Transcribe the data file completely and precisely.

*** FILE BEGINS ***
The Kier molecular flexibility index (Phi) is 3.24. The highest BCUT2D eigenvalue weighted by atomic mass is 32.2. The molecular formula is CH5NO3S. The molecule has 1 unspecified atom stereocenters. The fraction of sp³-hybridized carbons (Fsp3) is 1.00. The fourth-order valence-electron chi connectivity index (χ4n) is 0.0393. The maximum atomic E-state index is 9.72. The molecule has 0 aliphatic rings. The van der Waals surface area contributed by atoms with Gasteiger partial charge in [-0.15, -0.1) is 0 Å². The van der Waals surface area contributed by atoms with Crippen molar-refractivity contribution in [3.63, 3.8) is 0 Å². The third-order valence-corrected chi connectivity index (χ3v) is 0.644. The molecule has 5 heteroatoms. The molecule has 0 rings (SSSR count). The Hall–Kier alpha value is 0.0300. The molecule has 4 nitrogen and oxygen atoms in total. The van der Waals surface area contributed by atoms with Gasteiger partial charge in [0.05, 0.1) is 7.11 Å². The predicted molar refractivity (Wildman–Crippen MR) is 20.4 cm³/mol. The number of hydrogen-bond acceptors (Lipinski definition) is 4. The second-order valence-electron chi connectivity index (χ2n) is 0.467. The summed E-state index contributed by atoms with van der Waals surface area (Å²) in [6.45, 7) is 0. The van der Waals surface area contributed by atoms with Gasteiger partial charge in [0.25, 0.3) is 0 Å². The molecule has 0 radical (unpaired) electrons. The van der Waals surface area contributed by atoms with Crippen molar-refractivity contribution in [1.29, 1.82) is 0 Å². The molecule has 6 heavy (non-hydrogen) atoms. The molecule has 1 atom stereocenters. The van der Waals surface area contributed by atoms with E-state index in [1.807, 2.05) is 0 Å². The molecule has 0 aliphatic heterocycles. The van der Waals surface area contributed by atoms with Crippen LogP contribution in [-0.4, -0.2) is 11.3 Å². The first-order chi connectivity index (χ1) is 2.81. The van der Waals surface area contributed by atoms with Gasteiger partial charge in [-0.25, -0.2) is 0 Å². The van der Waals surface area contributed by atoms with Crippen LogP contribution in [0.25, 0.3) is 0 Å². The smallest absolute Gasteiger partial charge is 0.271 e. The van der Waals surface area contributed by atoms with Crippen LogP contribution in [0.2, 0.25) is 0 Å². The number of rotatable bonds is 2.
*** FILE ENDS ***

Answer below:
The Kier molecular flexibility index (Phi) is 3.24. The highest BCUT2D eigenvalue weighted by atomic mass is 32.2. The molecular formula is CH5NO3S. The molecule has 1 unspecified atom stereocenters. The fraction of sp³-hybridized carbons (Fsp3) is 1.00. The fourth-order valence-electron chi connectivity index (χ4n) is 0.0393. The maximum atomic E-state index is 9.72. The molecule has 0 aliphatic rings. The van der Waals surface area contributed by atoms with Gasteiger partial charge in [-0.15, -0.1) is 0 Å². The van der Waals surface area contributed by atoms with Crippen molar-refractivity contribution in [3.63, 3.8) is 0 Å². The third-order valence-corrected chi connectivity index (χ3v) is 0.644. The molecule has 5 heteroatoms. The molecule has 0 rings (SSSR count). The Hall–Kier alpha value is 0.0300. The molecule has 4 nitrogen and oxygen atoms in total. The van der Waals surface area contributed by atoms with Gasteiger partial charge in [0.05, 0.1) is 7.11 Å². The predicted molar refractivity (Wildman–Crippen MR) is 20.4 cm³/mol. The number of hydrogen-bond acceptors (Lipinski definition) is 4. The second-order valence-electron chi connectivity index (χ2n) is 0.467. The summed E-state index contributed by atoms with van der Waals surface area (Å²) in [6.45, 7) is 0. The van der Waals surface area contributed by atoms with Gasteiger partial charge in [0.25, 0.3) is 0 Å². The molecule has 0 radical (unpaired) electrons. The van der Waals surface area contributed by atoms with Crippen molar-refractivity contribution in [1.29, 1.82) is 0 Å². The molecule has 6 heavy (non-hydrogen) atoms. The molecule has 1 atom stereocenters. The van der Waals surface area contributed by atoms with E-state index in [1.807, 2.05) is 0 Å². The molecule has 0 aliphatic heterocycles. The van der Waals surface area contributed by atoms with Crippen LogP contribution in [-0.4, -0.2) is 11.3 Å². The first-order chi connectivity index (χ1) is 2.81. The van der Waals surface area contributed by atoms with Gasteiger partial charge in [-0.25, -0.2) is 0 Å². The van der Waals surface area contributed by atoms with Crippen LogP contribution in [0.25, 0.3) is 0 Å². The smallest absolute Gasteiger partial charge is 0.271 e. The van der Waals surface area contributed by atoms with Crippen LogP contribution in [0.2, 0.25) is 0 Å². The number of rotatable bonds is 2.